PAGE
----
|Publication number||US5078467 A|
|Application number||US 07/651,734|
|Publication date||Jan 7, 1992|
|Filing date||Feb 7, 1991|
|Priority date||Feb 7, 1991|
|Also published as||CA2060298A1, CN1027014C, CN1066732A, DE69218480D1, DE69218480T2, EP0498601A1, EP0498601B1|
|Publication number||07651734, 651734, US 5078467 A, US 5078467A, US-A-5078467, US5078467 A, US5078467A|
|Inventors||Jack P. Blomgren, Gordon D. Henson|
|Original Assignee||Minnesota Mining And Manufacturing Company|
|Export Citation||BiBTeX, EndNote, RefMan|
|Patent Citations (11), Referenced by (15), Classifications (15), Legal Events (7)|
|External Links: USPTO, USPTO Assignment, Espacenet|
1. Field of the Invention
The invention concerns optical fiber connectors that can coaxially interconnect two optical fibers or can connect an optical fiber to an opto-electronic element.
2. Description of the Related Art
Some prior optical fiber connectors require mechanical elements to be secured permanently to the optical fibers, followed by attaching each such element either to a complementary element or to a fixture. Doing so can require special tools.
A relatively inexpensive mechanical optical fiber connector can be constructed as disclosed in coassigned U.S. Pat. No. 4,470,180 (Blomgren). A preferred connector of the Blomgren '180 patent includes an elongated mount that is encompassed by a resiliently deformable housing which, in its relatively undeformed state, can urge an end of an optical fiber against a straight longitudinal groove in the surface of the mount. Upon squeezing to deform the housing, a free end of a second optical fiber can be inserted to become coaxially interconnected with the first as shown in FIG. 6C of the Blomgren '180 patent, or it can be removed.
In an improvement of the Blomgren '180 patent connector, the elongated mount is a mandrel of substantially uniformly elliptical cross section as disclosed in coassigned U.S. Pat. No. 4,729,619 (Blomgren). An optical fiber connector now on the market ("DORRAN" #07-00060 from 3M) is constructed as taught in both Blomgren patents and also, as in the Blomgren '619 patent, has a strain-relief chock formed with a trough against which the fiber buffer layer can be gripped after being exposed by stripping.
The DORRAN optical fiber connector employs a small, pliers-like tool to squeeze the housing. Such a tool is available as part of DORRAN #05-00105 field termination kit.
The invention provides an optical fiber connector which is similar to the DORRAN connector, but can be used without a tool. Like the DORRAN connector, that of the invention includes (a) an elongated mount, the surface of which is formed with a straight longitudinal groove, and (b) a deformable housing surrounding said mount, which housing when undeformed can urge an end of an optical fiber against the groove and when deformed can release the fiber. Like the elongated mount of the DORRAN connector, that of the invention preferably is a mandrel of substantially uniform elliptical cross section.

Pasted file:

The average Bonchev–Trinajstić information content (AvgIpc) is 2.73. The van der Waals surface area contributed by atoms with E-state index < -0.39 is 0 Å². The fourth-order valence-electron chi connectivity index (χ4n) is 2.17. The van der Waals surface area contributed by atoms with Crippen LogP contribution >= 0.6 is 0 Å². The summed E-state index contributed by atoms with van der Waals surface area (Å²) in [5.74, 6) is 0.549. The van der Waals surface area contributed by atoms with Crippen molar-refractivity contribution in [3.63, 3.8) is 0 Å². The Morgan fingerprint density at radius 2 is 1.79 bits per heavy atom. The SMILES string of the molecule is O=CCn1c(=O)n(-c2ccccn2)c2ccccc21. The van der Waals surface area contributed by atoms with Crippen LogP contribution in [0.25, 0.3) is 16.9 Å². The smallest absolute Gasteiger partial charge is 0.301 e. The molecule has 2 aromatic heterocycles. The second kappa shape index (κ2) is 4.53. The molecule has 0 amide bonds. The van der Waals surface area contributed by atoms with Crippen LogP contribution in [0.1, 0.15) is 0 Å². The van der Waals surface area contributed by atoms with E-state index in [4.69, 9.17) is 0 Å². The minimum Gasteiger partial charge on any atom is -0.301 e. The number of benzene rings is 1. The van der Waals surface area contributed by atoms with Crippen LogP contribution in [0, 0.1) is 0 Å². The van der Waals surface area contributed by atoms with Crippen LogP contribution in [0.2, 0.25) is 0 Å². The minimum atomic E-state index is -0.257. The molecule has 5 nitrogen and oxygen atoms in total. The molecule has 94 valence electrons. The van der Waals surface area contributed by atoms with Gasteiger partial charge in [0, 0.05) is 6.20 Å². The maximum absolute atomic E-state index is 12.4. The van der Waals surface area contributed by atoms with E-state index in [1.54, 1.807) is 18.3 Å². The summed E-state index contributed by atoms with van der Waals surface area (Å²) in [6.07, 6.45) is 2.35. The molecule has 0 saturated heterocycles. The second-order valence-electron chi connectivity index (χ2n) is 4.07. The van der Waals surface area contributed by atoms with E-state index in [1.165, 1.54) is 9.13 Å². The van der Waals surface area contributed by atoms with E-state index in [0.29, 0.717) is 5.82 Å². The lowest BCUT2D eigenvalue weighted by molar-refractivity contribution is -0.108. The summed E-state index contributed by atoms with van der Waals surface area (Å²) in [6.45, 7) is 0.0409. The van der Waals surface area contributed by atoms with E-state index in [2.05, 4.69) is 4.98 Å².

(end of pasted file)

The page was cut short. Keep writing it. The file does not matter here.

The novel optical fiber connector differs from that of the DORRAN connector in that integral with or around the housing is an envelope incorporating a pair of second-class levers which, when squeezed together by ones fingers, deform the housing to install or release an optical fiber. The levers also can provide means for releasably attaching the novel optical fiber connector to a patch panel or optical fiber distribution module.
Preferably the levers normally extend substantially parallel to each other and contact the housing approximately at the diameter of the mount. Upon squeezing the levers, the housing is distorted to an egg shape, thus lifting it off the longitudinal groove or a captured optical fiber. This makes it easier to insert and remove optical fibers as compared to using a tool.
Preferably the envelope and housing are a unitary piece of resilient thermoplastic resin. However, to enable the novel connector to incorporate a pre-existing DORRAN connector, the envelope can be designed to fit over its housing.
As in the DORRAN #07-00060 connector, optical fibers may be more quickly and easily assembled into the novel optical fiber connector when the mount and the strain-relief chock are integral with, or held against, each other such that the outermost surfaces of both the bare end of an optical fiber and the adjacent portion of its buffer lie in a substantially straight line. This permits the deformable housing to pinch the optical fiber and buffer simultaneously.